Microsoft remains clear leader in global education market

Reading time icon 3 min. read

Readers help support Windows Report. We may get a commission if you buy through our links. Tooltip Icon

Read our disclosure page to find out how can you help Windows Report sustain the editorial team Read more

While there has been a fair share of praise showered upon Google’s efforts in education with the slow increase of Chromebook usage by schools predominately in the US, Microsoft’s Education Team would like to remind folks: they’re not doing too shabbily themselves with Office 365 and Windows 10.

We’re really excited to see even more students and educators around the world using and loving Windows 10 and Office 365. According to a Futuresource report, Microsoft remains the global leader in the education market, with 46 percent of the global K-12 education OS market share and six percent year-over-year growth.

Additionally, IDC reviewed over 76 million job posts looking for the most in-demand skills in today’s workforce and the skill’s needed for tomorrow’s best jobs and found proficiency in Microsoft Office ranked in the top 10.

Some handpicked anecdotal stories that particularly tickled Microsoft’s fancy regarding the necessity of Office 365 and Windows 10 adoption and use include:

  • By upgrading to Windows 10, Aiken County Public School Districts now has a consistent technology platform across all devices and scenarios, access to multimedia in the classroom, increased opportunities for research and greater collaboration among students and teachers. “The best thing about our switch to Windows 10 is the great outcome that we get for our students and teachers,” says Andrew Cox, J.D, Director of Technology at Aiken County Public School district. He also shared that the Windows 10 upgrade was free and runs faster with greater reliability on existing Windows 8 and Windows 7 devices. Read his story.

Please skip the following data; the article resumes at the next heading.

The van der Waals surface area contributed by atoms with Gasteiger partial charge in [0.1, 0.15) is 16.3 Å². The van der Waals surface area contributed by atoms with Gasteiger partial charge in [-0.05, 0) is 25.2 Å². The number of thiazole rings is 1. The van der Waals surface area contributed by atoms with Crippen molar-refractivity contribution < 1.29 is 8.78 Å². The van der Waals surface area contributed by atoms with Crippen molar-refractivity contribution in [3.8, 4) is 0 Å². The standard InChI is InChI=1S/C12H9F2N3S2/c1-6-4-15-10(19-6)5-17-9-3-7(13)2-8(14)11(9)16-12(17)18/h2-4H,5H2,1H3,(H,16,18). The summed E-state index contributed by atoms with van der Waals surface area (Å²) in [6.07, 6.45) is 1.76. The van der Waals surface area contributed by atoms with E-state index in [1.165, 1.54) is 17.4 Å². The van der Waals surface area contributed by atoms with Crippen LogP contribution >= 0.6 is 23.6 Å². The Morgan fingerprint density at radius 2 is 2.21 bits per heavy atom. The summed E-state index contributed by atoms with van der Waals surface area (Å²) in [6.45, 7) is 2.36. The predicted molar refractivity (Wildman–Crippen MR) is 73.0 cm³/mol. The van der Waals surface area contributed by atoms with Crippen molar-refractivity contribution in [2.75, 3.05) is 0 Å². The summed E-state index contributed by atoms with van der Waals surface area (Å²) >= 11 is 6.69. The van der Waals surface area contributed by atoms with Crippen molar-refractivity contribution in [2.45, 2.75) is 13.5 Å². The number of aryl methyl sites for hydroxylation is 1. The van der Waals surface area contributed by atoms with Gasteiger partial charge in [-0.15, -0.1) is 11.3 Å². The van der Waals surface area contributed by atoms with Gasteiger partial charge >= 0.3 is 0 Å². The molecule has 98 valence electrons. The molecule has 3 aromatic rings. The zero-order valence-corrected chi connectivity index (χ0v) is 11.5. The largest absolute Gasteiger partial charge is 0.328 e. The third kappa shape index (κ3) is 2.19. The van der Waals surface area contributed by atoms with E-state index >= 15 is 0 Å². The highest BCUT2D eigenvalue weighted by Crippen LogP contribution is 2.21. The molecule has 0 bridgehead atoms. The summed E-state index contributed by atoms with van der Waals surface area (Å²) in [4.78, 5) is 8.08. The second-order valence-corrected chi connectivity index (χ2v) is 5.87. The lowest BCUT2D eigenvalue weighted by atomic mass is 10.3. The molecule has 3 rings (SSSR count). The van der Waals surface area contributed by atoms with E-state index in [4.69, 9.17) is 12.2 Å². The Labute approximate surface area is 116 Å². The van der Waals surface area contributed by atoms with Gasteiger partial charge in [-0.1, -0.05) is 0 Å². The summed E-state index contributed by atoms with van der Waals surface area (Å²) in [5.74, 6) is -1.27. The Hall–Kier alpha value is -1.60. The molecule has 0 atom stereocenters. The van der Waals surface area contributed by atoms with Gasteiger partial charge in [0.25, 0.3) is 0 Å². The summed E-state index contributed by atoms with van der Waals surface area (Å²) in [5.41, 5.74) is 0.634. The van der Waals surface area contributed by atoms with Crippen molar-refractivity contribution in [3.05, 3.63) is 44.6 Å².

• Saint Stephens College in Australia moved to Office 2016 after using a combination of solutions for many years. Peter West, Director of eLearning said, “The benefits are already becoming obvious with easier training and less support time, which will result in more learning time for students/less time out of class for IT support.”
  • Modesto City Schools in California deployed 12,000 Windows-based devices (expected to grow to 45,000 within 5-years) and Office 365 to improve teaching and learning and to provide cloud-based access to the latest productivity and collaboration tools. “With mobile Windows-based devices in the classroom, students can access more resources when and where they need them … they can look things up, read what interests them, dig deeper, ask more questions” said Cindy Minter, Senior Director of Information and Technology Services.

As school administrations seek better and more affordable tools to aid in education, the mere mention of iPads, Chromebooks, or (yes there a few) Linux machines should keep Microsoft stringent delivering experiences for education that offer real value. From OneNote Class Notebooks to free Skype in the Classroom sessions, Microsoft’s new cloud-based software-as-a-service approach to its offerings is becoming arguably a boon for educators.